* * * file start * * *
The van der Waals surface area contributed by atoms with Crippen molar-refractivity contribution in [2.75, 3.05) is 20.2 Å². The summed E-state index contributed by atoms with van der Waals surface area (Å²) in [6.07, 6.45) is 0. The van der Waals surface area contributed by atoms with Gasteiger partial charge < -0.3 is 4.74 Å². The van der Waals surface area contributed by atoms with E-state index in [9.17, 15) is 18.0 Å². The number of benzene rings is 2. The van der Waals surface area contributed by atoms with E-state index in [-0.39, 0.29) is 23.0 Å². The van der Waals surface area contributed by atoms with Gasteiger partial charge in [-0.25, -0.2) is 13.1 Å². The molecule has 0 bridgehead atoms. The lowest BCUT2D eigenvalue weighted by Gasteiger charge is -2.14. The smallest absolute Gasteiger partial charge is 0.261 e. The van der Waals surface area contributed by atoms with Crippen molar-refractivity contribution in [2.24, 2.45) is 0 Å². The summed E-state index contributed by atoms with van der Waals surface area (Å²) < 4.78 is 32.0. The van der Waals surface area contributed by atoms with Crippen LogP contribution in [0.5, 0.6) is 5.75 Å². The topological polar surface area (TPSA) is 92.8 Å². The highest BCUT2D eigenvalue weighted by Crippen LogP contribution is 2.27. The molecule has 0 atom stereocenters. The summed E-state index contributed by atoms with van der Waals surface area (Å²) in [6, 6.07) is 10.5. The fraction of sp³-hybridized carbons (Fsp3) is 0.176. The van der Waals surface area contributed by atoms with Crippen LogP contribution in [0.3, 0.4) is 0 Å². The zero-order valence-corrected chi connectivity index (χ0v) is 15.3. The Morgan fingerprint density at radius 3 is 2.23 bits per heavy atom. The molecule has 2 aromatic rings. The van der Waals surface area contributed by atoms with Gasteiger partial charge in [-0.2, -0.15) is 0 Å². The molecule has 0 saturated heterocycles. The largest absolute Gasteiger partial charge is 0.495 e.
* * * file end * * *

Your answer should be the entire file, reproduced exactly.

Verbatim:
The van der Waals surface area contributed by atoms with Crippen molar-refractivity contribution in [2.75, 3.05) is 20.2 Å². The summed E-state index contributed by atoms with van der Waals surface area (Å²) in [6.07, 6.45) is 0. The van der Waals surface area contributed by atoms with Gasteiger partial charge < -0.3 is 4.74 Å². The van der Waals surface area contributed by atoms with E-state index in [9.17, 15) is 18.0 Å². The number of benzene rings is 2. The van der Waals surface area contributed by atoms with E-state index in [-0.39, 0.29) is 23.0 Å². The van der Waals surface area contributed by atoms with Gasteiger partial charge in [-0.25, -0.2) is 13.1 Å². The molecule has 0 bridgehead atoms. The lowest BCUT2D eigenvalue weighted by Gasteiger charge is -2.14. The smallest absolute Gasteiger partial charge is 0.261 e. The van der Waals surface area contributed by atoms with Crippen molar-refractivity contribution in [2.24, 2.45) is 0 Å². The summed E-state index contributed by atoms with van der Waals surface area (Å²) < 4.78 is 32.0. The van der Waals surface area contributed by atoms with Crippen LogP contribution in [0.5, 0.6) is 5.75 Å². The topological polar surface area (TPSA) is 92.8 Å². The highest BCUT2D eigenvalue weighted by Crippen LogP contribution is 2.27. The molecule has 0 atom stereocenters. The summed E-state index contributed by atoms with van der Waals surface area (Å²) in [6, 6.07) is 10.5. The fraction of sp³-hybridized carbons (Fsp3) is 0.176. The van der Waals surface area contributed by atoms with Crippen LogP contribution in [0.3, 0.4) is 0 Å². The zero-order valence-corrected chi connectivity index (χ0v) is 15.3. The Morgan fingerprint density at radius 3 is 2.23 bits per heavy atom. The molecule has 2 aromatic rings. The van der Waals surface area contributed by atoms with Gasteiger partial charge in [-0.2, -0.15) is 0 Å². The molecule has 0 saturated heterocycles. The largest absolute Gasteiger partial charge is 0.495 e.